Speaking of the British luminary Newton, he is universally recognized and acknowledged. He stands as one of the most eminent physicists in the annals of human history. His three fundamental laws of motion and the law of universal gravitation laid the bedrock of classical mechanics. In the realm of optics, he devised the reflecting telescope and proposed a theory of color based on his observation that a prism disperses white light into the visible spectrum. Additionally, he systematically expounded the principles of cooling and conducted inquiries into the velocity of sound. As an exceptional mathematician, he pioneered the field of calculus, demonstrated the generalized binomial theorem, and ushered in a new epoch in the progression of mathematics. However, it remains obscure to many that Newton also possessed an almost divine acumen for economics.
In 1696, the seasoned Newton, then 53 years of age, acceded to the recommendation of the British Chancellor of the Exchequer and assumed the directorship of the mint, a position he held until his demise in 1727. During Newton’s tenure as the mint’s director, the Age of Discovery was waning, the enigmatic oceans had been demystified, and European trade routes to all continents had reached maturity. Britain stood at the vanguard of the world in scientific, technological, and economic prowess. The nation was fervently preparing to expand its global reach and augment its colonies. However, a predicament emerged that hindered the pace of British expansion: currency.
At that juncture, the world still abided by the era of precious metal currency, wherein currency was minted from metals such as gold and silver. Two contentious issues regarding the determination of the “face value” of precious metal currencies prevailed. Firstly, there arose the question of whether the “face value” inscribed on the precious metal currency represented a monetary unit or a unit of precious metal mass. For instance, a gold coin could bear the currency unit “5 pounds,” or it could denote the precious metal mass unit “5 grams.” Secondly, if the currency unit were to be indicated on the precious metal currency, ought the quality of the precious metal therein be commensurate? In other words, must a gold coin marked £5 necessarily contain gold equivalent to the value of £5? Newton, the incumbent director of the British Mint, keenly discerned the obstacles that currency quandaries posed to Britain’s “globalization.” He staunchly advocated for the inscription of monetary units on precious metal currencies and vigorously upheld that the quality of the precious metals must not be compromised.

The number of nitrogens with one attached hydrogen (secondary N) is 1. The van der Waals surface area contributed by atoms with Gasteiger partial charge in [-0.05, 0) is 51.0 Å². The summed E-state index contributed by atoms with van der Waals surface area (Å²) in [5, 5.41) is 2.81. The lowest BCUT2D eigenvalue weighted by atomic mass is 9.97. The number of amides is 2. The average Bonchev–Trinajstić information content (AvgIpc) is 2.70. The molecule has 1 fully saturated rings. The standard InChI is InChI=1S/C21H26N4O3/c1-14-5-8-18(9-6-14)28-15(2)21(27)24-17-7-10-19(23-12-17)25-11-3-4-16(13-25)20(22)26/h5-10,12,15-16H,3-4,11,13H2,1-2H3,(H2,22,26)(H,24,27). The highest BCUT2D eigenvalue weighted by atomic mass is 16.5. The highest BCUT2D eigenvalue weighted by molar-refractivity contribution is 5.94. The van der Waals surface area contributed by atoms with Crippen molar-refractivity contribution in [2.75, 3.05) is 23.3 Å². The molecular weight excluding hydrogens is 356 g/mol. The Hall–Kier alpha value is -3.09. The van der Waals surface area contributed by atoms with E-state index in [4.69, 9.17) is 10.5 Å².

In 1717, under Newton’s resolute insistence, the British government officially committed to establishing and determining the exchange ratio between precious metal currency and gold: 3 pounds, 17 shillings, and 10 pence for every ounce of gold. This marked the first instance in human history in which a government formally pledged to the reciprocal relationship between currency value and gold weight. Consequently, a precious metal currency with a face value of £5 could contain merely £3 worth of gold (or even less). The British government’s commitment to exchange endowed this undervalued gold coin with sufficient credibility to circulate in the market as if it were worth 5 pounds. This monetary system came to be known as the “gold standard.”
The gold standard proved to be an immense boon for Britain’s global expansion. It mandated that the value of each currency unit equated to a specific weight of gold (i.e., the gold content of the currency). When different nations adopted the gold standard, the exchange rates between countries were determined by the ratio of the gold content in their respective currencies, facilitating unrestricted currency conversion across borders. This momentous development greatly propelled the growth of British commodity production and the expansion of international trade. Simultaneously, the British government, with the assurance of full exchange, minted sizable gold coins using a limited amount of gold. Individuals worldwide who possessed British gold coins actively safeguarded the interests of the British government to ensure the purchasing power of their gold coins. Consequently, Britain garnered increasing support from across the globe and, four decades later, emerged triumphant over Spain and France, asserting itself as the unrivaled maritime hegemon. Furthermore, Britain replicated the issuance mechanism of gold coins in its various colonies, promising that banknotes could be exchanged for gold coins of different denominations. This, in turn, fostered the prosperity and advancement of the global economy during the ascendant stage of capitalism.
Government credit became the bedrock of currency issuance, and Newton’s groundbreaking contribution in the realm of economics lay in amalgamating government credit with currency creation. The significance of the gold standard to human society and its ramifications for future economic systems are no less profound than Newton’s three laws of motion.